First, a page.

5 Different types of Fungal Tissue

Fungi are microscopic or macroscopic, non-chlorophyllated, spore bearing, filamentous, heterotrophic thallophytes which reproduce asexually and sexually.
Individual filaments are called hyphae and network of hyphae forms mycelium. Sometime
hyphae often organize into compact tissue like structures. 
They are as follows

 1. Plectenchyma:  network of closely or loosely interwoven hyphae
A) Prosenchyma: loosely arranged network of hyphae, unfused and parallel o one another without losing their individuality
B) Pseudoparenchyma: closely arranged network of hyphae, fused and have lost their individuality

2. Sclerotia: thick compact masses of fungal hyphae (pseudoparenchymatous)
·         Acts as resting bodies and highly resistant to unfavorable conditions
·         During favorable condition, they form mycelia or fruiting bodies
·         Rhizomorphs: rope like, tough and compact fungal hyphae.
·         Helps in transport of food materials from one part of the thallus to another
·         To spread from one favourable location to another substrata

3. Rhizomorphs: rope like, tough and compact fungal hyphae.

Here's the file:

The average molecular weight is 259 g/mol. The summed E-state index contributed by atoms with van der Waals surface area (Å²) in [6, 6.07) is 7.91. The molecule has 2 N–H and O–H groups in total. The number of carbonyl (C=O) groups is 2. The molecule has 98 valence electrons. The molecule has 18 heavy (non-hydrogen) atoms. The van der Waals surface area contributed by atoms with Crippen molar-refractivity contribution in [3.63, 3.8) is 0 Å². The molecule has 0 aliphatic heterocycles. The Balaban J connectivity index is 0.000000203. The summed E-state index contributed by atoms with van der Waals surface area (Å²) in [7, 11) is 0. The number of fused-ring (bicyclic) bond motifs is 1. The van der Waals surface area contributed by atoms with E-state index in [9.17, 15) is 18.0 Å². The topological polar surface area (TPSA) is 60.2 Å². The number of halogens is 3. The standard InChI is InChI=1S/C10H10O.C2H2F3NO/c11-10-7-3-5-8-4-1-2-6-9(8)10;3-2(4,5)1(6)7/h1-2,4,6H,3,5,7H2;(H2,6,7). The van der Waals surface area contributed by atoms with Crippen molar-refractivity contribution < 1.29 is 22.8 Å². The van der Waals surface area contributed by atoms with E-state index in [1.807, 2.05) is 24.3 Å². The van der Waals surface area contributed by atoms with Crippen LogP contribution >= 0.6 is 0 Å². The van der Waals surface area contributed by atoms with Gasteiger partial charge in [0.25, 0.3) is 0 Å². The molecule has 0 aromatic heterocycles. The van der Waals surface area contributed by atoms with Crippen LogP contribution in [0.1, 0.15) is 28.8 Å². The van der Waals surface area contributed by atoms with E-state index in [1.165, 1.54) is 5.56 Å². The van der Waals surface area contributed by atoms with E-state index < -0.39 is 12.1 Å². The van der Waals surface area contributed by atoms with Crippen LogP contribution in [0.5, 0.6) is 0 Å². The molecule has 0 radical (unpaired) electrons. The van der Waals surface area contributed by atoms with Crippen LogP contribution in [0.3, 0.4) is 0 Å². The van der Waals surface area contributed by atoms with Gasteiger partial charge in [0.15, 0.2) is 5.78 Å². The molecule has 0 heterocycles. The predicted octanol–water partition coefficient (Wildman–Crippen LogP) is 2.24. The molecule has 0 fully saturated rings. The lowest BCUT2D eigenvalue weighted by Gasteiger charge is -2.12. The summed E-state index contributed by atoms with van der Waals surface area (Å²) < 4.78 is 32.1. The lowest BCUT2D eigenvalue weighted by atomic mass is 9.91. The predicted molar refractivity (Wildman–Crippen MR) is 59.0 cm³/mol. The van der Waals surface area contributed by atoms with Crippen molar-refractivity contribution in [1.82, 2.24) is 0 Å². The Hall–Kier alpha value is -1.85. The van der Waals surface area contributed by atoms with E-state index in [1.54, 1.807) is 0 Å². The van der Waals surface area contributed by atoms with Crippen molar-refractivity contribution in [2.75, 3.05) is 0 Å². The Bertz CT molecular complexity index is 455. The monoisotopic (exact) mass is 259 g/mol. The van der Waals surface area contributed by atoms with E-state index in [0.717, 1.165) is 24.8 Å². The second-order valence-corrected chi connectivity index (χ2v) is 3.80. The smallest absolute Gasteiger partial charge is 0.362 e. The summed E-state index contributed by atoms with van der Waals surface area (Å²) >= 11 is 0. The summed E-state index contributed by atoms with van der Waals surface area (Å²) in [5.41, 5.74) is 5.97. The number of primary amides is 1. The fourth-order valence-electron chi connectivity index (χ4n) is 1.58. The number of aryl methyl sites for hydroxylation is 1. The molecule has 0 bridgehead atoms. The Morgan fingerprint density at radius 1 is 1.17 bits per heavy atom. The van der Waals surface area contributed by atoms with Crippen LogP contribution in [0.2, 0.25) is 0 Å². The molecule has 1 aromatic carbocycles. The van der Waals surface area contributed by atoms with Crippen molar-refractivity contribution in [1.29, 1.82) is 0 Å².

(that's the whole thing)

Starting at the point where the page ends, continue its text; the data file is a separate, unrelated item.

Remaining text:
·         Helps in transport of food materials from one part of the thallus to another
·         To spread from one favourable location to another substrata

4. Sporophore
Spore producing hyphae or structure in some fungus
At maturity, in some fungus like Agaricus, spores are produced either directly on the somatic hyphae or, more often, on special sporiferous (spore-producing) hyphae, which may be loosely arranged or grouped into intricate structures called fruiting bodies, or sporophores.

5. Stromata: The hyphae form aggregations to produce club shaped psuedoparenchymatous  structures called stromata
It is erect, stalked, unbranched or branched and forked
At maturity, Stroma contains large number of perithecia with ascospores embedded on the outer side. White or black in colour
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